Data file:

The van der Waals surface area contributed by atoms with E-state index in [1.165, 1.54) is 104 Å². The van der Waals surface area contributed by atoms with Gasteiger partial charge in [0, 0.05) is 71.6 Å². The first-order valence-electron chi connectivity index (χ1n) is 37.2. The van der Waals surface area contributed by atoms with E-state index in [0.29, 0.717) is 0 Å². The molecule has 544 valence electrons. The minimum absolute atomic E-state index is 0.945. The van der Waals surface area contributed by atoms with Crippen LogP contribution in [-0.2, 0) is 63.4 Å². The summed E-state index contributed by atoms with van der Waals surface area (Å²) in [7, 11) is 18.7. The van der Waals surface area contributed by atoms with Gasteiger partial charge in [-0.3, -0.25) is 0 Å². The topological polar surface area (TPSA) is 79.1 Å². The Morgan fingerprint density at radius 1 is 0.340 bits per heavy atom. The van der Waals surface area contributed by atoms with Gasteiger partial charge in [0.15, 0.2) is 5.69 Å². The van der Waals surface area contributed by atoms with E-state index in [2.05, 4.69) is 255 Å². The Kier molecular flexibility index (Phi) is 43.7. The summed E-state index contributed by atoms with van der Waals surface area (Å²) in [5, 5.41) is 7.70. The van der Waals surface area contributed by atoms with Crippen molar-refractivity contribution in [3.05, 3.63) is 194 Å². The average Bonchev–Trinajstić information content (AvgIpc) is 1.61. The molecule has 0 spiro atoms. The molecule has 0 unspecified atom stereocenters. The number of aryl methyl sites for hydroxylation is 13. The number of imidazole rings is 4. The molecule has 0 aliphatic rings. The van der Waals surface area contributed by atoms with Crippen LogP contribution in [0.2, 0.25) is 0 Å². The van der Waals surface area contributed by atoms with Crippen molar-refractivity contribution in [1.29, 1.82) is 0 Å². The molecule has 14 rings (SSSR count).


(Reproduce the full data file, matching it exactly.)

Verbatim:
The van der Waals surface area contributed by atoms with E-state index in [1.165, 1.54) is 104 Å². The van der Waals surface area contributed by atoms with Gasteiger partial charge in [0, 0.05) is 71.6 Å². The first-order valence-electron chi connectivity index (χ1n) is 37.2. The van der Waals surface area contributed by atoms with E-state index in [0.29, 0.717) is 0 Å². The molecule has 544 valence electrons. The minimum absolute atomic E-state index is 0.945. The van der Waals surface area contributed by atoms with Crippen LogP contribution in [-0.2, 0) is 63.4 Å². The summed E-state index contributed by atoms with van der Waals surface area (Å²) in [7, 11) is 18.7. The van der Waals surface area contributed by atoms with Gasteiger partial charge in [-0.3, -0.25) is 0 Å². The topological polar surface area (TPSA) is 79.1 Å². The Morgan fingerprint density at radius 1 is 0.340 bits per heavy atom. The van der Waals surface area contributed by atoms with Gasteiger partial charge in [0.15, 0.2) is 5.69 Å². The van der Waals surface area contributed by atoms with E-state index in [2.05, 4.69) is 255 Å². The Kier molecular flexibility index (Phi) is 43.7. The summed E-state index contributed by atoms with van der Waals surface area (Å²) in [5, 5.41) is 7.70. The van der Waals surface area contributed by atoms with Crippen molar-refractivity contribution in [3.05, 3.63) is 194 Å². The average Bonchev–Trinajstić information content (AvgIpc) is 1.61. The molecule has 0 spiro atoms. The molecule has 0 unspecified atom stereocenters. The number of aryl methyl sites for hydroxylation is 13. The number of imidazole rings is 4. The molecule has 0 aliphatic rings. The van der Waals surface area contributed by atoms with Crippen LogP contribution in [0.2, 0.25) is 0 Å². The van der Waals surface area contributed by atoms with Crippen molar-refractivity contribution in [1.29, 1.82) is 0 Å². The molecule has 14 rings (SSSR count).